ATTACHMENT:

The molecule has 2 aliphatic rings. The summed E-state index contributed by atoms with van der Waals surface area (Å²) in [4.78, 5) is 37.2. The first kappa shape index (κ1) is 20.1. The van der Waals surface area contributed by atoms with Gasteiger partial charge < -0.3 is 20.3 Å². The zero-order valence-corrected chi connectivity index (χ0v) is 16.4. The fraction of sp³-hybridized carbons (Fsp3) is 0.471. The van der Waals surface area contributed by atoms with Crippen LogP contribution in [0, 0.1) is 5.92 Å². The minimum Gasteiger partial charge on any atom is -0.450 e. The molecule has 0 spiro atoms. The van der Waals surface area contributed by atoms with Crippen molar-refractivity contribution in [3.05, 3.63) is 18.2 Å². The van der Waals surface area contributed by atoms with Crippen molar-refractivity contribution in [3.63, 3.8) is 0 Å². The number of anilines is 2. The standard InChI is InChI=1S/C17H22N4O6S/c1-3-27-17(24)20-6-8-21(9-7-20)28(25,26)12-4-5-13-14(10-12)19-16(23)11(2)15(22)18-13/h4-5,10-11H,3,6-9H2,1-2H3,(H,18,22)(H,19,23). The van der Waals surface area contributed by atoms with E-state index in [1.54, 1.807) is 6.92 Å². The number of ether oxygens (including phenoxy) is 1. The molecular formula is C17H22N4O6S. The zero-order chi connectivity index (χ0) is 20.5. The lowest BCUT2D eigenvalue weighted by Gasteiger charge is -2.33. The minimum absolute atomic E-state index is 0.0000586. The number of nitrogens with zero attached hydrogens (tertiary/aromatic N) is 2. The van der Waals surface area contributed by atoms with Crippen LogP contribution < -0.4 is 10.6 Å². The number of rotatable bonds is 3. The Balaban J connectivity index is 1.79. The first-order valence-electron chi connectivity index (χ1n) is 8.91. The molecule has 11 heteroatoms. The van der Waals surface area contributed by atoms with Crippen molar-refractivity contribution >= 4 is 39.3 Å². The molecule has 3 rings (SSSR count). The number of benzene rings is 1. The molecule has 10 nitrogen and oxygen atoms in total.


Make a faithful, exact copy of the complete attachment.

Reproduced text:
The molecule has 2 aliphatic rings. The summed E-state index contributed by atoms with van der Waals surface area (Å²) in [4.78, 5) is 37.2. The first kappa shape index (κ1) is 20.1. The van der Waals surface area contributed by atoms with Gasteiger partial charge < -0.3 is 20.3 Å². The zero-order valence-corrected chi connectivity index (χ0v) is 16.4. The fraction of sp³-hybridized carbons (Fsp3) is 0.471. The van der Waals surface area contributed by atoms with Crippen LogP contribution in [0, 0.1) is 5.92 Å². The minimum Gasteiger partial charge on any atom is -0.450 e. The molecule has 0 spiro atoms. The van der Waals surface area contributed by atoms with Crippen molar-refractivity contribution in [3.05, 3.63) is 18.2 Å². The van der Waals surface area contributed by atoms with Crippen molar-refractivity contribution in [3.63, 3.8) is 0 Å². The number of anilines is 2. The standard InChI is InChI=1S/C17H22N4O6S/c1-3-27-17(24)20-6-8-21(9-7-20)28(25,26)12-4-5-13-14(10-12)19-16(23)11(2)15(22)18-13/h4-5,10-11H,3,6-9H2,1-2H3,(H,18,22)(H,19,23). The van der Waals surface area contributed by atoms with E-state index in [1.54, 1.807) is 6.92 Å². The number of ether oxygens (including phenoxy) is 1. The molecular formula is C17H22N4O6S. The zero-order chi connectivity index (χ0) is 20.5. The lowest BCUT2D eigenvalue weighted by Gasteiger charge is -2.33. The minimum absolute atomic E-state index is 0.0000586. The number of nitrogens with zero attached hydrogens (tertiary/aromatic N) is 2. The van der Waals surface area contributed by atoms with Crippen LogP contribution < -0.4 is 10.6 Å². The number of rotatable bonds is 3. The Balaban J connectivity index is 1.79. The first-order valence-electron chi connectivity index (χ1n) is 8.91. The molecule has 11 heteroatoms. The van der Waals surface area contributed by atoms with Crippen molar-refractivity contribution >= 4 is 39.3 Å². The molecule has 3 rings (SSSR count). The number of benzene rings is 1. The molecule has 10 nitrogen and oxygen atoms in total.